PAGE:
We mourn today–and that can make a difference
May 25, 2021
A year ago today, Minneapolis resident George Floyd was killed by police; a little over a month ago Derek Chauvin was found guilty of Floyd’s murder. In the months between these two events, the nation saw increasing demands for fundamental changes to policing, spurred not only by Floyd’s death but by the killing and injuring of more than 300 people of color: Jacob Blake, Daunte Wright, Angelo Quinto, Jonathan Price, Ma’Khia Bryant, to name just a few.
As a research institution committed to our Principles of Community in how we engage with one another and how we engage with the world, CSU has joined these conversations. Last fall saw both a student-organized rally on the Oval and the installation of a public art project on campus featuring the words BLACK LIVES MATTER on the sidewalk outside of our Art Department.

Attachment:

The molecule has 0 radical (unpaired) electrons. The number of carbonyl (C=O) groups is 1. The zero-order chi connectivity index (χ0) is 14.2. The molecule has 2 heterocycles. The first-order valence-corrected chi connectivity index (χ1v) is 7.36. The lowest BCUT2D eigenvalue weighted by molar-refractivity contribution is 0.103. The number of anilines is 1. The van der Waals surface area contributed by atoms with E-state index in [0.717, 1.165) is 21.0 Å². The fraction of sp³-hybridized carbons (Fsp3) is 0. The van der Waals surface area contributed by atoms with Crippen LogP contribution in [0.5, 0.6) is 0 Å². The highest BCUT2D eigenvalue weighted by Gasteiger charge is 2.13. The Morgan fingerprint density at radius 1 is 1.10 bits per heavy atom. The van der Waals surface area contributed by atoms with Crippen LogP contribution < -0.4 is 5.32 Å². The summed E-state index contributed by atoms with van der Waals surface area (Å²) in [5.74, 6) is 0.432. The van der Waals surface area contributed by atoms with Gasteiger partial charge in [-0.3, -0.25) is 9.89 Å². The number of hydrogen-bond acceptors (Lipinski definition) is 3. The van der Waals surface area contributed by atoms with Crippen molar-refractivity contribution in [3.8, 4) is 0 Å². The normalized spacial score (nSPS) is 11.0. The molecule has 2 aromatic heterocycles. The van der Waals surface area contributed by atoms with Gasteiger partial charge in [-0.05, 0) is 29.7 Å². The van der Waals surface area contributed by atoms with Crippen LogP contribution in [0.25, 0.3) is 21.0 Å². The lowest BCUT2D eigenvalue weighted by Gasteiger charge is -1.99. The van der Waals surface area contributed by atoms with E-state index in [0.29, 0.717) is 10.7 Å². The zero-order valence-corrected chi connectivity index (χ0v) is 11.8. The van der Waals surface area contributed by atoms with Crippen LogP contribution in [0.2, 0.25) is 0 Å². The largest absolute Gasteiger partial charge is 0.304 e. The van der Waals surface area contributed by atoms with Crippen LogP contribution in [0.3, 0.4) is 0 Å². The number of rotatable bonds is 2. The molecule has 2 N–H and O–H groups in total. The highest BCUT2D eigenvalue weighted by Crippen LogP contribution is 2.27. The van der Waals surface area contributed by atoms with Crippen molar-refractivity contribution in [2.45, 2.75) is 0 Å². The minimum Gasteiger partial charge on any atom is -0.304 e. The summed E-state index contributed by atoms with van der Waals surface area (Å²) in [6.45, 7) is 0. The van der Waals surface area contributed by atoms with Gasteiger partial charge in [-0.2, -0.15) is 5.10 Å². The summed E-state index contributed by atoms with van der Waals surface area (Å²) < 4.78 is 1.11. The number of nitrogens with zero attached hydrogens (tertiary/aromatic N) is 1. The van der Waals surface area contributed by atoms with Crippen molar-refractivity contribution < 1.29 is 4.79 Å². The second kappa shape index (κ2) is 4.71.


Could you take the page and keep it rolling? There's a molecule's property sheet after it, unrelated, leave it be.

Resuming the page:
This past Sunday, CSU Political Science associate professor David McIvor published an essay in the New York Times making the case that “May 25 Should Be a Day of Mourning for George Floyd.” I encourage all of you to read McIvor’s piece. One passage struck a particular chord with me: Mourning is a movement toward wholeness by way of acknowledging brokenness. But it is less a terminable process than a way of being in the world.
Today we are all mourning: for George Floyd; for the many, many other Black people killed by police in our country; for the different perspectives that divide us from our colleagues, family and friends; for those lost to COVID; and for the quality of life we all have lost during this pandemic year. I love McIvor’s invitation to us to see mourning as a movement toward wholeness by way of acknowledging brokenness. That process sounds both painful and powerful, but like something that our CSU community is uniquely brave enough to undertake, together.